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Results: 7

1.
Fig. 6

Fig. 6. From: Optical Stimulation of the Facial Nerve: A New Monitoring Technique?.

Light microscopy photograph of facial nerve cross section after optical stimulation with 20 pulses of 2.1-μm radiation at 4.0 J/cm2 (left). Enlarged section reveals obvious disruption and carbonization of neural tissue. Light microscopy photograph of facial nerve after stimulation with 2.0 J/cm2 (right). Visible damage caused by optical radiation is not observed.

Ingo Ulrik Teudt, et al. Laryngoscope. 2007 September;117(9):1641-1647.
2.
Fig. 3

Fig. 3. From: Optical Stimulation of the Facial Nerve: A New Monitoring Technique?.

Compound muscle action potentials recorded in m. levator nasolabialis after facial trunk stimulation with 70 μA electric and 1.13 J/cm2 optical stimulation. Note optical radiation and electrical current generated similar response amplitudes.

Ingo Ulrik Teudt, et al. Laryngoscope. 2007 September;117(9):1641-1647.
3.
Fig. 7

Fig. 7. From: Optical Stimulation of the Facial Nerve: A New Monitoring Technique?.

Traces show the width of the laser beam for different conditions described in Figure 6. The width of the beam was determined as the full width at 6 dB below the maximum optical energy for each of the traces. The width is very similar for the beam in air and in Ringer’s lactate. Tissue in the optical path, however, widens the beam.

Ingo Ulrik Teudt, et al. Laryngoscope. 2007 September;117(9):1641-1647.
4.
Fig. 5

Fig. 5. From: Optical Stimulation of the Facial Nerve: A New Monitoring Technique?.

Compound muscle action potential responses generated by optical radiation of the facial nerve trunk (top row) and facial nerve branches (bottom row). The facial nerve trunk was stimulated at 0.88 J/cm2, and branches were stimulated at 1.13 J/cm2. The fascia overlying nerve branches, which is not present on nerve trunk, might explain the difference in radiant exposure to evoke similar responses.

Ingo Ulrik Teudt, et al. Laryngoscope. 2007 September;117(9):1641-1647.
5.
Fig. 4

Fig. 4. From: Optical Stimulation of the Facial Nerve: A New Monitoring Technique?.

Compound muscle action potentials (CmAPs) measured in three facial muscles. CmAP response evoked by an electrical stimulus (70 μA) on facial nerve trunk (left column). CmAP responses after optical radiation (0.88 J/cm2) at the same stimulation site for electrical stimulation (4 right columns). Both CmAPs are an average of 10 recordings. After the first recording (nerve center), the optical fiber was moved by 50 μm steps radially away from the nerve center. After each step, additional measurements were performed. Note the isolated maximal response of the m. levator nasolabialis after moving the fiber 50 μm from the initial nerve center.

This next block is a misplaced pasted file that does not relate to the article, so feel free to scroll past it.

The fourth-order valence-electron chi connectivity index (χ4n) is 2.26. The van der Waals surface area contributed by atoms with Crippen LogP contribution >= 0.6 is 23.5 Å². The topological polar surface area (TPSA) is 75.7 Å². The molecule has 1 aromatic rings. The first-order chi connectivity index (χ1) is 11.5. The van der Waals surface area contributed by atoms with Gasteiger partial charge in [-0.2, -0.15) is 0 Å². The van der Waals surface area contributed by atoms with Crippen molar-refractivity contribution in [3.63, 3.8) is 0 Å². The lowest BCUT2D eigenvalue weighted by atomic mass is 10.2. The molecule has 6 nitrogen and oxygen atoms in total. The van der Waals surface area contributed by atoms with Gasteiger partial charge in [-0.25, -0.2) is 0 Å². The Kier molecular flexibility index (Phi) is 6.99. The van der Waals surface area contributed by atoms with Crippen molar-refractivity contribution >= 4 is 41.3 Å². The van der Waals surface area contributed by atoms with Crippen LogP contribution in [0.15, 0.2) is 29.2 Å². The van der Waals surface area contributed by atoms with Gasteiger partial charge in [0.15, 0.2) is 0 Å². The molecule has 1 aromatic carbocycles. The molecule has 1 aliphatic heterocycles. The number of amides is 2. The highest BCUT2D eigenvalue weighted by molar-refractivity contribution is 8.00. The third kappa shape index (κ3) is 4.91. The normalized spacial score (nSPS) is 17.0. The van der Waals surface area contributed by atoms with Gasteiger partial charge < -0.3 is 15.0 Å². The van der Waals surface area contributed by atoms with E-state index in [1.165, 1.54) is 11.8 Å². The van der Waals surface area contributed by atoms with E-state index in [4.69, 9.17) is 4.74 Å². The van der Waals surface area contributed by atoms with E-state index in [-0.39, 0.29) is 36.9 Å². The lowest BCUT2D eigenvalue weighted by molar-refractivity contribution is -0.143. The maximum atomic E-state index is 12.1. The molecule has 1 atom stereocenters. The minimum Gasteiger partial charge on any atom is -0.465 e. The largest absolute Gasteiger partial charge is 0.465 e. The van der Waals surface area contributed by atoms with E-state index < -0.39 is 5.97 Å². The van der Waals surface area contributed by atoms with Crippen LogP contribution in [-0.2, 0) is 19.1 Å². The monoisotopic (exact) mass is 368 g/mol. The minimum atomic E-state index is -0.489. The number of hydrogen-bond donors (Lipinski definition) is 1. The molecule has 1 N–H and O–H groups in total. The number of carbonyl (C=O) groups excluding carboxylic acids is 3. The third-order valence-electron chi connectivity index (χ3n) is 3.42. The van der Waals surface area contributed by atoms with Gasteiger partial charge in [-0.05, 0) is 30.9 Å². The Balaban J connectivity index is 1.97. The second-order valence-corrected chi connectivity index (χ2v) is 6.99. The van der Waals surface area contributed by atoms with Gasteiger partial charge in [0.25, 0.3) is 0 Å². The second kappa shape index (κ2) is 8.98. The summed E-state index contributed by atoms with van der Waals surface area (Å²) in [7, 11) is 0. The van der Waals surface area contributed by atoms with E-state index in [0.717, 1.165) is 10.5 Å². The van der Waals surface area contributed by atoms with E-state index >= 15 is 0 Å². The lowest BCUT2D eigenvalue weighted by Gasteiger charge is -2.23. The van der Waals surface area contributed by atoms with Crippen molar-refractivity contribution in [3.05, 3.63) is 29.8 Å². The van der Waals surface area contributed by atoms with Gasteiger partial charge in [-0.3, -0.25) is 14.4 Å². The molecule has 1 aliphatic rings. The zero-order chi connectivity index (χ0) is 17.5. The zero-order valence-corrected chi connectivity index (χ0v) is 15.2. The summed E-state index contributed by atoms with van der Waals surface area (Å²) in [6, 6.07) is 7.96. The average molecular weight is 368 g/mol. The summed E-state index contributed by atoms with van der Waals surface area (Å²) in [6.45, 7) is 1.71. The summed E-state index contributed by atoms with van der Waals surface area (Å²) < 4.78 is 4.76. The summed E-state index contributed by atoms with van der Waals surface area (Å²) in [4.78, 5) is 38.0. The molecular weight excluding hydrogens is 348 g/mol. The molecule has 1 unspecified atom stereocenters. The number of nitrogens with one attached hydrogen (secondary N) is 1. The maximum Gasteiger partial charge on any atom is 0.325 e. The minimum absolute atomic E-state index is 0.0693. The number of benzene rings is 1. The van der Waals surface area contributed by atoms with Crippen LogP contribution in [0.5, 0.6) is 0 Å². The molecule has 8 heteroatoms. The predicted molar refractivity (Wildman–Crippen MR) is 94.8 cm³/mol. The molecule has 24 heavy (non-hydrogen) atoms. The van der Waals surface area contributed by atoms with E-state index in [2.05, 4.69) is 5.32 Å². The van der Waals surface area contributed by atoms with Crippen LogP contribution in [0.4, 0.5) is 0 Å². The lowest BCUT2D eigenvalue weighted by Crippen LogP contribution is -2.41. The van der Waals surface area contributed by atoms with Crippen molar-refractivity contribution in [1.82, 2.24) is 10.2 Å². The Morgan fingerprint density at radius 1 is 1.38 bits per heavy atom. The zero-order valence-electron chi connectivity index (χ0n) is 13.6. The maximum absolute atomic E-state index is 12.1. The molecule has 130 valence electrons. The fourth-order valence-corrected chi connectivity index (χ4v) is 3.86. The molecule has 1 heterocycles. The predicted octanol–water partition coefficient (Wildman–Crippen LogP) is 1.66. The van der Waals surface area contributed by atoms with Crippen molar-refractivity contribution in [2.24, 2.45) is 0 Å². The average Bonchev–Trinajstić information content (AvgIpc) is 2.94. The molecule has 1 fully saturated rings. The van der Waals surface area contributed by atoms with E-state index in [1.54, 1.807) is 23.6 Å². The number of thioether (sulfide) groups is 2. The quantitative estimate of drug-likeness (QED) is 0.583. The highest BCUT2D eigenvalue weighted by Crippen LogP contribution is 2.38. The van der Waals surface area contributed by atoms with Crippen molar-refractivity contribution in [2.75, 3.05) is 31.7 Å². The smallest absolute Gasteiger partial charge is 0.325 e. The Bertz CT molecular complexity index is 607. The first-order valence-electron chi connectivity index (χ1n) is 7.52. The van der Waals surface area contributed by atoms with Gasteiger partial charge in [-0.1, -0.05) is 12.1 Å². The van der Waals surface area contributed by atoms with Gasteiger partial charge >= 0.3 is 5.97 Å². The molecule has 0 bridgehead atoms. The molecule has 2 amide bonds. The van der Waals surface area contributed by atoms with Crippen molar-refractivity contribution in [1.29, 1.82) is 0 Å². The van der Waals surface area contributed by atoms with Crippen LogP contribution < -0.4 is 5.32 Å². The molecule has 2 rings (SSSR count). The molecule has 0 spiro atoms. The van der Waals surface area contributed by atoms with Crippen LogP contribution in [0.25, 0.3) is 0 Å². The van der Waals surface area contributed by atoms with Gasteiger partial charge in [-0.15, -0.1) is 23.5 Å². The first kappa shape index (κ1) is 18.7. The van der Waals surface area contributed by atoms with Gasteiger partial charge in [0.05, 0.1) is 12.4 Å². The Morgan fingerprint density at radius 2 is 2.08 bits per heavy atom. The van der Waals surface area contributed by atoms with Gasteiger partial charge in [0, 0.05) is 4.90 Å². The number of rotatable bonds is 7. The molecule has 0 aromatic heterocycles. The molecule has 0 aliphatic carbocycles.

Ingo Ulrik Teudt, et al. Laryngoscope. 2007 September;117(9):1641-1647.
6.
Fig. 1

Fig. 1. From: Optical Stimulation of the Facial Nerve: A New Monitoring Technique?.

(A) Laterofacial view of a gerbil head after cutis and subcutaneous fat and parotid gland are removed. Facial nerve is exposed, and its trunk and branches are labeled as shown. Round dots (counted from top) mark insertion site for muscle electrodes m. orbicularis oculi, m. levator nasolabialis, and m. orbicularis oris, respectively. Rectangles represent nerve recording positions for the buccal and mandibular branches of the facial nerve. Arrows point to the region of optical and electric stimulation at the facial nerve. (B) Preparation of gerbil for optical stimulation. Facial nerve trunk is exposed, and optical fiber is lowered to the nerve. Recording electrodes are in place (as explained in A). During stimulation, twitching of the gerbil’s whiskers could be seen while recording compound muscle action potentials from m. levator nasolabialis.

Ingo Ulrik Teudt, et al. Laryngoscope. 2007 September;117(9):1641-1647.
7.
Fig. 2

Fig. 2. From: Optical Stimulation of the Facial Nerve: A New Monitoring Technique?.

Measurements of laser beam profile. Optical fiber, which is coupled to the laser, is placed approximately 2 mm away from the bottom of the Petri dish (right column). The Petri dish contains a thin glass window below the tip of the optical fiber. Radiation energy is measured with an energy sensor below the dish. During measurements, a razor blade is moved in 50-μm increments into the optical path, thereby blocking radiation to the energy sensor. The razor blade is moved along traces with increasing distance from the dish. Resulting plots show incremental energy change for each advancement of the razor blade. Results reveal a gaussian laser beam profile. Measurements were made while the dish was filled with air (upper left), with Ringer’s lactate (middle left), and with a 1.5-mm thick slice of muscle tissue immersed in Ringer’s lactate placed below the optical fiber (lower left). The width of the laser beam becomes wider when tissue is placed between the optical fiber and the energy sensor.

Ingo Ulrik Teudt, et al. Laryngoscope. 2007 September;117(9):1641-1647.

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